Family Pheasants, Partridges, Turkeys, Grouse (Phasianidae)

Least Concern

Blood Pheasant (Ithaginis cruentus)


French: Ithagine ensanglantée German: Blutfasan Spanish: Faisán ensangrentado

Phasianus cruentus


, 1821,



Considerable intermediacy between most of the described subspecies suggests that much of the variation observed is probably clinal, and validity of many races therefore perhaps dubious; race affinis doubtfully distinct from nominate cruentus, as is holoptilus from rocki, and annae from berezowskii. Subspecies sometimes thought to fall into two groups, the “Red-winged sinensis group”, incorporating sinensis, berezowskii (including annae), beicki and michaelis, and the “Green-winged cruentus group”, with all other races; this division, however, although geographically logical, appears unsatisfactory in terms of morphological characters of the taxa. Fourteen subspecies usually recognized.

Subspecies and Distribution
  • I. c. cruentus (Hardwicke, 1821) – N Nepal and immediately adjacent S Tibet.
  • I. c. affinis Beebe, 1912 – NE India (Sikkim), W Bhutan and SE Tibet.
  • I. c. tibetanus E. C. S. Baker, 1914 – E Bhutan and SE Tibet (E of affinis).
  • I. c. kuseri Beebe, 1912 – NE India (E Arunachal Pradesh and Upper Assam) and S China (E Tibet, NW Yunnan).
  • I. c. geoffroyi J. P. Verreaux, 1867 – SE Tibet.
  • I. c. marionae Mayr, 1941 – border between NE Myanmar and S China (in W Yunnan).
  • I. c. rocki Riley, 1925 – CS China (Mekong Valley, in NW Yunnan).
  • I. c. holoptilus Greenway, 1933 – CS China (known only from Lijiang District, in Yunnan).
  • I. c. clarkei Rothschild, 1920 – CS China (Lijiang Range, in NW Yunnan).
  • I. c. michaelis Bianchi, 1903 – NC China (NW Gansu and adjacent N Qinghai).
  • I. c. beicki Mayr & Birckhead, 1937 – NC China (NE Qinghai).
  • I. c. berezowskii Bianchi, 1903 – C China (S Gansu and N Sichuan).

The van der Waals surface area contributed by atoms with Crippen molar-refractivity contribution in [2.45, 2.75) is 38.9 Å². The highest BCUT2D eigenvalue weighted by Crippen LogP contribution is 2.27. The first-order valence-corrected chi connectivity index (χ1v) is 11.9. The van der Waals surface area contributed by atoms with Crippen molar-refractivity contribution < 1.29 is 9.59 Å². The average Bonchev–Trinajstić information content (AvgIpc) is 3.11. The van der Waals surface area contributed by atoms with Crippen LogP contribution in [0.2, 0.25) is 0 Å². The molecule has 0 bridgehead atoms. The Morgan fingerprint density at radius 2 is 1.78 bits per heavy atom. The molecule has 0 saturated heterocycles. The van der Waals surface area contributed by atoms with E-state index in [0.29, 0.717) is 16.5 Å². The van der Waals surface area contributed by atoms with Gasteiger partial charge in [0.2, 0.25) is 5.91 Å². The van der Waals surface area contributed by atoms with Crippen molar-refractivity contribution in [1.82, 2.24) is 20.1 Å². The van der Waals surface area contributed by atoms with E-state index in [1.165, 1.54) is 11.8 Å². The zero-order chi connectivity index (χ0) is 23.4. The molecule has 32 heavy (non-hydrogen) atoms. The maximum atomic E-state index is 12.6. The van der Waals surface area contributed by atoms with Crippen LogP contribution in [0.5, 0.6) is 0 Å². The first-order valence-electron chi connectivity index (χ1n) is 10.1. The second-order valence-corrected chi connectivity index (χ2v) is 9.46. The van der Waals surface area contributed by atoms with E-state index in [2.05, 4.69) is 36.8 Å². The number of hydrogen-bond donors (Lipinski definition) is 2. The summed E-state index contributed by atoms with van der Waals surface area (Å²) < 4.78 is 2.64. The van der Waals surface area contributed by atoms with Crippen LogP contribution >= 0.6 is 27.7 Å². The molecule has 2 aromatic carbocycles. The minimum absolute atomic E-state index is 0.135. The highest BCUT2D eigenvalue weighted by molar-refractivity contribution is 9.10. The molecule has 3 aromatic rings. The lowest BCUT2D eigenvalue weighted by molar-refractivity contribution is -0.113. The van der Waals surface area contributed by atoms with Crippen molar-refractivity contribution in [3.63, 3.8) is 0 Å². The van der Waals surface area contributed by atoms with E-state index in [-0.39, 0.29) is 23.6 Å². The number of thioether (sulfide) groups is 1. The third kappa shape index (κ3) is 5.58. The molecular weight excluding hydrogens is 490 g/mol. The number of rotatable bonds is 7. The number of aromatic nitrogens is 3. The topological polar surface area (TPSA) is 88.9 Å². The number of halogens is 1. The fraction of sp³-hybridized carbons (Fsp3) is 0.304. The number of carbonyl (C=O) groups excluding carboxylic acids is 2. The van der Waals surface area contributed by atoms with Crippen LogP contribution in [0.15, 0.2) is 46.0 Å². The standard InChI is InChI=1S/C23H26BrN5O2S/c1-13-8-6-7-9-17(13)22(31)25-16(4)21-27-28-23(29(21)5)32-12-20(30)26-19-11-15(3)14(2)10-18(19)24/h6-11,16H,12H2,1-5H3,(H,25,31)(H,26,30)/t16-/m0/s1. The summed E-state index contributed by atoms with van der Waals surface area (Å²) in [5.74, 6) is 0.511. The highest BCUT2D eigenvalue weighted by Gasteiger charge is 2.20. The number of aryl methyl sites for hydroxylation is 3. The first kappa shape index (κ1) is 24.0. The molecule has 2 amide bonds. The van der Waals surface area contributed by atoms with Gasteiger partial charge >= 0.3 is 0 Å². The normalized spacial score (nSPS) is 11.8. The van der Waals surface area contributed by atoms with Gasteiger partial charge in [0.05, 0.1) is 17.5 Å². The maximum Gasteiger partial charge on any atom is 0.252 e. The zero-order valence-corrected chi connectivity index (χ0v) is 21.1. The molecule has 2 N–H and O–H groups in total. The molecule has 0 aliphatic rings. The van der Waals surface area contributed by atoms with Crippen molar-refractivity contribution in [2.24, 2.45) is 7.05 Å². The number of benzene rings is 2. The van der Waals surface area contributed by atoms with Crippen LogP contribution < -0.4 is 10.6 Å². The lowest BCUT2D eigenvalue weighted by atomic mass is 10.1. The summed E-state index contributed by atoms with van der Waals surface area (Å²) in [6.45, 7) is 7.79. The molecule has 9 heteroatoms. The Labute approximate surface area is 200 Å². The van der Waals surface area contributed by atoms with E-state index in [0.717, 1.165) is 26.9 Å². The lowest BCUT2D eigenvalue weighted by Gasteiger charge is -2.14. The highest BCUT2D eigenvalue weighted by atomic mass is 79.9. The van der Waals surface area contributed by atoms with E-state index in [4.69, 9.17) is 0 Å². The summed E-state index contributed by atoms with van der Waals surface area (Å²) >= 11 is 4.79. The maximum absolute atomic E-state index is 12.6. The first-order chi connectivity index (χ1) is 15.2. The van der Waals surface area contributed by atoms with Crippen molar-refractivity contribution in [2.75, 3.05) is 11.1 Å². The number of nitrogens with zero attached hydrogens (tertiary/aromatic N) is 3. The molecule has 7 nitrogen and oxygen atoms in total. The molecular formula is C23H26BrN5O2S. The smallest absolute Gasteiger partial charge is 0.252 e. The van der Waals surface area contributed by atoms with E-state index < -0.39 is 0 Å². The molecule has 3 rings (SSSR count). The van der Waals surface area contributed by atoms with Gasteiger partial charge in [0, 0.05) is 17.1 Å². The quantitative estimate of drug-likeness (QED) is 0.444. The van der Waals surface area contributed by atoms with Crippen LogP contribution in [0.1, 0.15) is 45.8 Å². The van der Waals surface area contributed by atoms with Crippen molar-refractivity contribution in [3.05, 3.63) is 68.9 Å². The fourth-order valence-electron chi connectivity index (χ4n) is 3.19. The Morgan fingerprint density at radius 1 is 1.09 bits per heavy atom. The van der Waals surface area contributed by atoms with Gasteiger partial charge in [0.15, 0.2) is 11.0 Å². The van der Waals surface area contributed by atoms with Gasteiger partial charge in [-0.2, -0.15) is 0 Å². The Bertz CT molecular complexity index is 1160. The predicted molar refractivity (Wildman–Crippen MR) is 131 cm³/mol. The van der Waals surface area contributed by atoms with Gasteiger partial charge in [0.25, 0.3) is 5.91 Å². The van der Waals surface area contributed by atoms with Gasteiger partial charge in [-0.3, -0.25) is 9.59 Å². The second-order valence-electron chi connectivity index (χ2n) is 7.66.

• I. c. annae Mayr & Birckhead, 1937 – WC China (NW Sichuan).
  • I. c. sinensis David, 1873 – C China (Qinling Mts, in Shaanxi).
  • Descriptive notes

    Male 44–48 cm (tail 16·5–18 cm); female 39·5–42 cm (tail 14–15·5 cm); 410–655 g. Rather small partridge-like pheasant.... read more


    Territorial call a peculiar phrase of hoarse piercing squeals, “glee-glee-keweee!-keweee!-keweee!”... read more


    In Nepal, inhabits high-altitude rhododendron scrub and other types of subalpine scrub at 3200... read more

    Food and feeding

    In Nepal, feeds principally on moss, leaf litter and grass shoots; droppings in spring included beetle wing cases; other insects also taken... read more


    Lays from mid Apr to late June; most nests found in May. Coveys disband in Apr in Bhutan, when pairs form. Believed to be monogamous, but... read more


    Extent of altitudinal movement due to snowfall varies with geographical location. In summer occurs... read more

    Status and conservation

    Not globally threatened (Least Concern). Mace Lande: cruentus/affinis/tibetanus/geoffroyi/berezowski/beicki/... read more

    Recommended citation

    McGowan, P.J.K. & Kirwan, G.M. (2019). Blood Pheasant (Ithaginis cruentus). In: del Hoyo, J., Elliott, A., Sargatal, J., Christie, D.A. & de Juana, E. (eds.). Handbook of the Birds of the World Alive. Lynx Edicions, Barcelona. (retrieved from on 16 December 2019).